Australia is vast. The sixth largest country by total area, it is situated on the flattest continent, with the oldest, least fertile soil; mostly found in the outback which makes up a large amount of the land mass.
Australia is vast. The sixth largest country by total area, it is situated on the flattest continent, with the oldest, least fertile soil; mostly found in the outback which makes up a large amount of the land mass. Australia’s vastness however also means a great diversity in terrain, with tropical rainforests in the North-East, mountain ranges in the South-East, South-West and East, and dry desert in the centre. When Dutch explorers first discovered it in the 1600’s they found an Aboriginal population who spoke no fewer than 250 different dialects. Vast and Diverse. With a population density of 2.8 inhabitants per square kilometre, the silence is said to be absolute in parts and imbues the land with a sense of mystique. A mystique explained by the Aboriginal construct of ‘Dreamtime’, a concept that places heavy emphasis on belonging to the land. In their shared experience “Dreaming” exists before an individual is born and continues to exist when the life of that individual ends; trees, stars, rocks, watering holes and other objects might be the result of a ‘Dreaming’, thereby inextricably linking the land and the individual as they are one and the same. “We don’t own the land, the land owns us.” The Dreamtime, while representative of the continent’s great age, certainly a manifestation of their long-term geographic isolation, also tells a story about the importance of the land, the power of it. As grape vines are not native to Australia, its ability to grow and prosper here is a demonstration of that power.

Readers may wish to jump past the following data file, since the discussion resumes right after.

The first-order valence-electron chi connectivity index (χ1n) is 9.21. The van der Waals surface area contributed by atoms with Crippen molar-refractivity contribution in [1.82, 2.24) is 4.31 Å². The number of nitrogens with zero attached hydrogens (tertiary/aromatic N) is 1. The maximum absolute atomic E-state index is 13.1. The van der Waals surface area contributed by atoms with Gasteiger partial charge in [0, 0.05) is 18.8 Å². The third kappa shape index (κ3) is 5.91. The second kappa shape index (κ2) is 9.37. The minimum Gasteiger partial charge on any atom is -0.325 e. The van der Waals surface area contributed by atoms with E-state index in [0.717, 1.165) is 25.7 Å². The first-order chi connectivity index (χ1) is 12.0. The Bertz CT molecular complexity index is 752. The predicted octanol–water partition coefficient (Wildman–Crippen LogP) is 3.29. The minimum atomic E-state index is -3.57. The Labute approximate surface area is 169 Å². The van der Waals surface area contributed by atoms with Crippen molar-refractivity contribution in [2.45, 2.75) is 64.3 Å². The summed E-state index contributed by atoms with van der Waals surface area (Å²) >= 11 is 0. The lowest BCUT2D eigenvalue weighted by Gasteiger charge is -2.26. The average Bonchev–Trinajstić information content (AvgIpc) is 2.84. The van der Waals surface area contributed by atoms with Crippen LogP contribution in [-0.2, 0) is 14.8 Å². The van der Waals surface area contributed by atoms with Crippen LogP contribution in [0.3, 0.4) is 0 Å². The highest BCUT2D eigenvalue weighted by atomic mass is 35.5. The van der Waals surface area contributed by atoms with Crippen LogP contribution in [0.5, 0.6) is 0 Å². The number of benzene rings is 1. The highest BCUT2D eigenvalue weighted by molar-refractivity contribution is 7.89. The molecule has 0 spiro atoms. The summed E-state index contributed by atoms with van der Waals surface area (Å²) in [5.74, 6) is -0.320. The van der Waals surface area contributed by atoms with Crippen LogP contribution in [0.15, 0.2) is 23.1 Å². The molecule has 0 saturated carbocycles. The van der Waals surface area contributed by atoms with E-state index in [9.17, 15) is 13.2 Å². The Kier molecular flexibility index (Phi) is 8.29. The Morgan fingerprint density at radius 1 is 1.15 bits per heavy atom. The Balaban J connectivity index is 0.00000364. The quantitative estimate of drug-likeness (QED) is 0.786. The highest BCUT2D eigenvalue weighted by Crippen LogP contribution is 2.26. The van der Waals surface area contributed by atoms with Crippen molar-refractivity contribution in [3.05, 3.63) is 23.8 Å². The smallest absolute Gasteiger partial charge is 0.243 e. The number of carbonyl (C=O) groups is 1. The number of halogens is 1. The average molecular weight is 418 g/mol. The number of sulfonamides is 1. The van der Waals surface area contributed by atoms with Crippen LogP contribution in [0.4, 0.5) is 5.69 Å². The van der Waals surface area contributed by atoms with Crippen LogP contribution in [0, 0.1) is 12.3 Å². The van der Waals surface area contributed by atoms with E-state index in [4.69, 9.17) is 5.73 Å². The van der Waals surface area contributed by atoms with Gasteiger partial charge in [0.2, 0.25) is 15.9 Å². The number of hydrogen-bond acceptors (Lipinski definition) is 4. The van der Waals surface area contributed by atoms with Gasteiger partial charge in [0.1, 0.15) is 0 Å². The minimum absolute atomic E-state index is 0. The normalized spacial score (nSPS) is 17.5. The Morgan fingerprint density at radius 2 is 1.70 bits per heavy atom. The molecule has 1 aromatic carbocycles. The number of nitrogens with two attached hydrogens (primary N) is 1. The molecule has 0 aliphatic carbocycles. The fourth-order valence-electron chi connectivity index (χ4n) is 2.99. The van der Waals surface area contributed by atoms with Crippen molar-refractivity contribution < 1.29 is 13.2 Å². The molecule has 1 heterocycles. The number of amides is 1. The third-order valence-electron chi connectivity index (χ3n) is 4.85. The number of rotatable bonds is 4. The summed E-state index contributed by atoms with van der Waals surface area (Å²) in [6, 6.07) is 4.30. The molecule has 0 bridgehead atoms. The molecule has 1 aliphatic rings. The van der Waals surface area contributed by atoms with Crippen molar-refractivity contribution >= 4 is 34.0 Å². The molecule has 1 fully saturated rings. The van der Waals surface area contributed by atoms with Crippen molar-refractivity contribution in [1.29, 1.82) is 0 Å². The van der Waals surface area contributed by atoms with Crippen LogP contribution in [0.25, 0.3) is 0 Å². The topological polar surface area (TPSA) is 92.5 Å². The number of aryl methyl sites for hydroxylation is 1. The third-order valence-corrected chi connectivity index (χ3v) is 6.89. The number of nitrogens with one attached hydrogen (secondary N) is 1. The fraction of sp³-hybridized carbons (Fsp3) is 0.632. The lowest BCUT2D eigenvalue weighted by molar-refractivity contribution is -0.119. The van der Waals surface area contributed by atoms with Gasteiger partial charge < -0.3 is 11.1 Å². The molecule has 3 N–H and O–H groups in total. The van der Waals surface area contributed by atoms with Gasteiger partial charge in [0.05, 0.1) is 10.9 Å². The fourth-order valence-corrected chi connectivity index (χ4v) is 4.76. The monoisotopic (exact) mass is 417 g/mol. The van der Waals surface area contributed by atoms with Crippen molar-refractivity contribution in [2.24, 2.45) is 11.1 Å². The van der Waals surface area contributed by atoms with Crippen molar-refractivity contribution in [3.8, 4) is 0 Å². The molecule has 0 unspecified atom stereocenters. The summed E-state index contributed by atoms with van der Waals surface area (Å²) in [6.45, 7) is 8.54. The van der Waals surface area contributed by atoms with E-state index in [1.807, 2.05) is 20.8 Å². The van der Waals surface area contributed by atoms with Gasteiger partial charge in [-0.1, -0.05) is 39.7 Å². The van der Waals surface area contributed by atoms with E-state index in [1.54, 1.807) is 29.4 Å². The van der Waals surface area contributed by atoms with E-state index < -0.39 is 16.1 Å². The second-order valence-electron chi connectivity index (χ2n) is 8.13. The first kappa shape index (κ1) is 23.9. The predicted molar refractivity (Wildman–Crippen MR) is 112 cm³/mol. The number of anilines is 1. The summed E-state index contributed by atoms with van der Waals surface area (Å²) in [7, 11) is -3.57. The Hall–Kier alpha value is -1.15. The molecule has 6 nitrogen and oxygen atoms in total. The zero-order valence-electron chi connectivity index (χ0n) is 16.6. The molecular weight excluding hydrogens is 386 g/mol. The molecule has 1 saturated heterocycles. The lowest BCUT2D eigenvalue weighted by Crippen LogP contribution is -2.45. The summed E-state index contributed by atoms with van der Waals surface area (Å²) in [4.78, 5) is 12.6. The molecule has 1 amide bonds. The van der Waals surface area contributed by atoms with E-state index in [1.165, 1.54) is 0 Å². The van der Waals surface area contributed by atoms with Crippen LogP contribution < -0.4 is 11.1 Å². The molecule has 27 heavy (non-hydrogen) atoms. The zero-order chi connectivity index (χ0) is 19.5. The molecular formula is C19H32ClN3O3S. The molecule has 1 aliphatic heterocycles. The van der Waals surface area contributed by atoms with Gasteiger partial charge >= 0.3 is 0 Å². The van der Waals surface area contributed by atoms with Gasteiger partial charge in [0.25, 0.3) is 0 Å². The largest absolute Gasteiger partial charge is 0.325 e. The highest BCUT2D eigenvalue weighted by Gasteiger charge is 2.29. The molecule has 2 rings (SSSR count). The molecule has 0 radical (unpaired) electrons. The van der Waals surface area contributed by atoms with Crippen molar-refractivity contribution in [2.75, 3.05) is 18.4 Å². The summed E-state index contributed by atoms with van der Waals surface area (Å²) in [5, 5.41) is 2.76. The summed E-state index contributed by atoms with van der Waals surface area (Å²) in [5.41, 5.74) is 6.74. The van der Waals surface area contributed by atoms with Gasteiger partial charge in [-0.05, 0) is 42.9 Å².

When the British colonized Australia in the late 18th Century, the first vine cuttings Governor Philip brought to the penal colony of New South Wales were from our very own Fair Cape. These first cuttings didn’t survive, so we can’t CLAIM Australian wine outright, we’re just saying we might have had a HAND at very least; after all there is no telling what the Dreaming would have made of our humble vines. Today Australia boasts more than 60 designated wine regions, an estimated 160 000 hectares planted to vine and somewhere around 2000 wine producers - making our offering of only six wines a very select and admittedly limited representation of the vastness we speak of. Rest assured however that the wines we offer here are at the very least an honest cross-section of the diverse nature of Australian wines today.
The three main winemaking regions are South Australia, New South Wales and Victoria, and up until recently the two main varietals were Shiraz and Chardonnay. Today there are about 130 different grape varieties being used by commercial Australian winemakers and they continue to explore. It would seem that the diverse terrains, the power of the soil and the innovative nature of Australian winemakers offer fertile ground to an untold number of varietals, adding the likes of Petit Verdot, Pinot grigio, Riesling and Tempranillio to the Dreaming. Similarly Australian winemakers’ wine-making techniques and general attitude are prized, known to work seasonally around the world - though total conjecture on our part, we’d wager they operate on some semblance of the Dreamtime informing their ways. Having woven a decidedly mystical thread we suggest you sample the reality, our personal favourite being the Eden Valley Riesling (given our penchant for minerally-aged Rieslings and that petrol scent).